Predicting the ageing and the long-term durability of organic polymer solar cells
edited by: A. D'Amore, Domenico Acierno, Luigi Grassia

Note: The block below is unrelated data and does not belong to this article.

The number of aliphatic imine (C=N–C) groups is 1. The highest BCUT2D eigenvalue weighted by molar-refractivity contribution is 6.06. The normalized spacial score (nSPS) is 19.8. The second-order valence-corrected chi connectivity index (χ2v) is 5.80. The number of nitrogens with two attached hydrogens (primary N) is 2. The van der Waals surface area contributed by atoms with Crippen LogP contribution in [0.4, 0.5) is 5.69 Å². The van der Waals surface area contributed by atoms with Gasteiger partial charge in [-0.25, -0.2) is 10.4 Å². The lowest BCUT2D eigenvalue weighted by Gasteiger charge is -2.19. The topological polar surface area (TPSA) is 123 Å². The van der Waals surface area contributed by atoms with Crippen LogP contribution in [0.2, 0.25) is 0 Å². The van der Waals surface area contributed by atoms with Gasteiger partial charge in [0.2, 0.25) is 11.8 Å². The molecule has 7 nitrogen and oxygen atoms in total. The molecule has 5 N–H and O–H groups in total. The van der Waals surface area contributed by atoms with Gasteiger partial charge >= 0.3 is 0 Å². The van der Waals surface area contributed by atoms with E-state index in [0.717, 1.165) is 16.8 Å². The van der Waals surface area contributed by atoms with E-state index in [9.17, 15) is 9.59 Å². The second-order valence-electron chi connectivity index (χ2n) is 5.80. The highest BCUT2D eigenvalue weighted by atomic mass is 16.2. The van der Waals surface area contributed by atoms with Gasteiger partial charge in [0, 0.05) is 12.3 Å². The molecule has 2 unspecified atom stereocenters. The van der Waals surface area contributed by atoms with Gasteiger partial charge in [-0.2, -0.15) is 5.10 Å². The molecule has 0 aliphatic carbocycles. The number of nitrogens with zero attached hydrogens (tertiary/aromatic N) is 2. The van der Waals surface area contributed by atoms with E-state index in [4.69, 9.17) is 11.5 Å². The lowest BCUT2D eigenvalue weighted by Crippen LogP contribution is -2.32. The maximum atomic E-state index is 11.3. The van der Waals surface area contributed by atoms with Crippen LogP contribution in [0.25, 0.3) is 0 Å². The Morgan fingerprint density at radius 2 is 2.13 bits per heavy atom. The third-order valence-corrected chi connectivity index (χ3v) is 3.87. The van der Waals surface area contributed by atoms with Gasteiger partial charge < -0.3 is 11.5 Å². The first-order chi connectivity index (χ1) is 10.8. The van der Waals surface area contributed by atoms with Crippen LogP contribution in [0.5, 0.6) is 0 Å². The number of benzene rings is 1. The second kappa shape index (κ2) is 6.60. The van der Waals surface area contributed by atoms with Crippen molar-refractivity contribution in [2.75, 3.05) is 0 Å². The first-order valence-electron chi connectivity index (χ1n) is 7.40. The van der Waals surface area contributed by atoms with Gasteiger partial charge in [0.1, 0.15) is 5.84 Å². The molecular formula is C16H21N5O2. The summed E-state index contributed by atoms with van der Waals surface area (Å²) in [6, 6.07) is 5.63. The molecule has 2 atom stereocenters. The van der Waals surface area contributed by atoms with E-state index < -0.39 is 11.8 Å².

Organic solar cells based on conductive polymers exhibit a unique combination of properties which include low cost, flexibility and large surface processability. Organic photovoltaic could then prevail for some applications alongside silicon, such as nomad or indoor. To achieve this objective, the sustainability of the initial properties in conditions of use of the cell is required, since it could be a lock to the emergence of these devices in the market. The polymers used in solar cells are indeed known to exhibit low resistance to environmental constraints, in particular to the combined action of sunlight, oxygen and water.We present recent results on both the accelerated artificial and the natural outdoors ageing of MDMO‐PPV (Poly[2‐methoxy‐5‐(3’,7’‐dimethyloctyloxy)‐1,4‐Phenylenevinylene) and P3HT∕PCBM blends poly(3‐hexylthiophene) (P3HT) (methano‐fullerene[6,6]‐phenyl C61‐butyric acid methyl ester) ( PCBM). The influence of various parameters such as the temperature and the presence of oxygen were studied. The modifications of the chemical structure of both the components of the blend were monitored by spectroscopic analysis (infrared, UV‐visible), the morphology of the blends was analysed by AFM and XRD and the photovoltaic performances all along the exposure were recorded.Two important results have been pointed out: on one hand, the Achilles heel of the chemical structure of MDMO‐PPV and P3HT under the impact of light has been evidenced. On the other hand, it has been shown that P3HT:PCBM blends are much more stable than MDMO:PCBM blends whatever the conditions of ageing are. Results show that a convenient encapsulation can ensure a promising lifetime of P3HT∕PCBM blends in real conditions of use. This work also focuses on this last point and proposes to study and try to understand the behavior of the materials used in the active layer when submitted to photoaging and thermal aging in the absence of oxygen. To fulfil very good encapsulation, glass substrates can be used. However, as a result, organic devices lose some of their attractive properties, such as flexibility. Organic PV cells finally need a complex layer stack as a permeation barrier to be protected from water and oxygen of the environment. Multilayer barrier coatings are required: on the one hand, there are inorganic materials applied as thin films. Those films show a preferential permeation at defects. For the most part, these inorganic materials are then used in combination with a polymeric substrate. Polymers can be considered as being homogeneous with regard to the usually utilized substrate or film thicknesses. Their barrier properties can be reinforced by nanoclays. The impermeable clay layers force a tortuous pathway for a permeant transversing the nanocomposite. It is reported that gas permeability through polymer films can be reduced by 50–500 times even with small loadings of nanoclays.